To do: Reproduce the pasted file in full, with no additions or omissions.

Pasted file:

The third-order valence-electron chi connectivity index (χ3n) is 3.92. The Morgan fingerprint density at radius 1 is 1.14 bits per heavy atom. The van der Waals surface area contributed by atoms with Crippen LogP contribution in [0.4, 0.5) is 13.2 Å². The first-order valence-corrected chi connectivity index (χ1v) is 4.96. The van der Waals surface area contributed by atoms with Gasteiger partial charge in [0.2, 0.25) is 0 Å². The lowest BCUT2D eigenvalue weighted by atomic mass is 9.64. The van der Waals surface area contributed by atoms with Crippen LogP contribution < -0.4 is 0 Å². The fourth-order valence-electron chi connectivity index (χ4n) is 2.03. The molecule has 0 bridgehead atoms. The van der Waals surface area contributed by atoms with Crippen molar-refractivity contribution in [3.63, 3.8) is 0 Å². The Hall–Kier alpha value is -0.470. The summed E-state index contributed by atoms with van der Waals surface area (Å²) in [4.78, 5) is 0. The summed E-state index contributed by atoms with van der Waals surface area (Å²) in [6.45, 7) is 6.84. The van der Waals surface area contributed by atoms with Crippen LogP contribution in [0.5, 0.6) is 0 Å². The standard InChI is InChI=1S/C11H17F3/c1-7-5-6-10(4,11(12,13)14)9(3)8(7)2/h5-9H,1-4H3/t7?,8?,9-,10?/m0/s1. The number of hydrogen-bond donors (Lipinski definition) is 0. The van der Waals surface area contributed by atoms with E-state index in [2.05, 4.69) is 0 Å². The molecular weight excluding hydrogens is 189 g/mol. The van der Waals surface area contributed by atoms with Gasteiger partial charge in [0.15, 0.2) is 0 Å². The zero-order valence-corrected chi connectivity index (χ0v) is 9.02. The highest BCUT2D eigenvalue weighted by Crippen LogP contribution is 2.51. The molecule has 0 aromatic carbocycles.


The third-order valence-electron chi connectivity index (χ3n) is 3.92. The Morgan fingerprint density at radius 1 is 1.14 bits per heavy atom. The van der Waals surface area contributed by atoms with Crippen LogP contribution in [0.4, 0.5) is 13.2 Å². The first-order valence-corrected chi connectivity index (χ1v) is 4.96. The van der Waals surface area contributed by atoms with Gasteiger partial charge in [0.2, 0.25) is 0 Å². The lowest BCUT2D eigenvalue weighted by atomic mass is 9.64. The van der Waals surface area contributed by atoms with Crippen LogP contribution < -0.4 is 0 Å². The fourth-order valence-electron chi connectivity index (χ4n) is 2.03. The molecule has 0 bridgehead atoms. The van der Waals surface area contributed by atoms with Crippen molar-refractivity contribution in [3.63, 3.8) is 0 Å². The Hall–Kier alpha value is -0.470. The summed E-state index contributed by atoms with van der Waals surface area (Å²) in [4.78, 5) is 0. The summed E-state index contributed by atoms with van der Waals surface area (Å²) in [6.45, 7) is 6.84. The van der Waals surface area contributed by atoms with Crippen LogP contribution in [0.5, 0.6) is 0 Å². The standard InChI is InChI=1S/C11H17F3/c1-7-5-6-10(4,11(12,13)14)9(3)8(7)2/h5-9H,1-4H3/t7?,8?,9-,10?/m0/s1. The number of hydrogen-bond donors (Lipinski definition) is 0. The van der Waals surface area contributed by atoms with E-state index in [2.05, 4.69) is 0 Å². The molecular weight excluding hydrogens is 189 g/mol. The van der Waals surface area contributed by atoms with Gasteiger partial charge in [0.15, 0.2) is 0 Å². The zero-order valence-corrected chi connectivity index (χ0v) is 9.02. The highest BCUT2D eigenvalue weighted by Crippen LogP contribution is 2.51. The molecule has 0 aromatic carbocycles.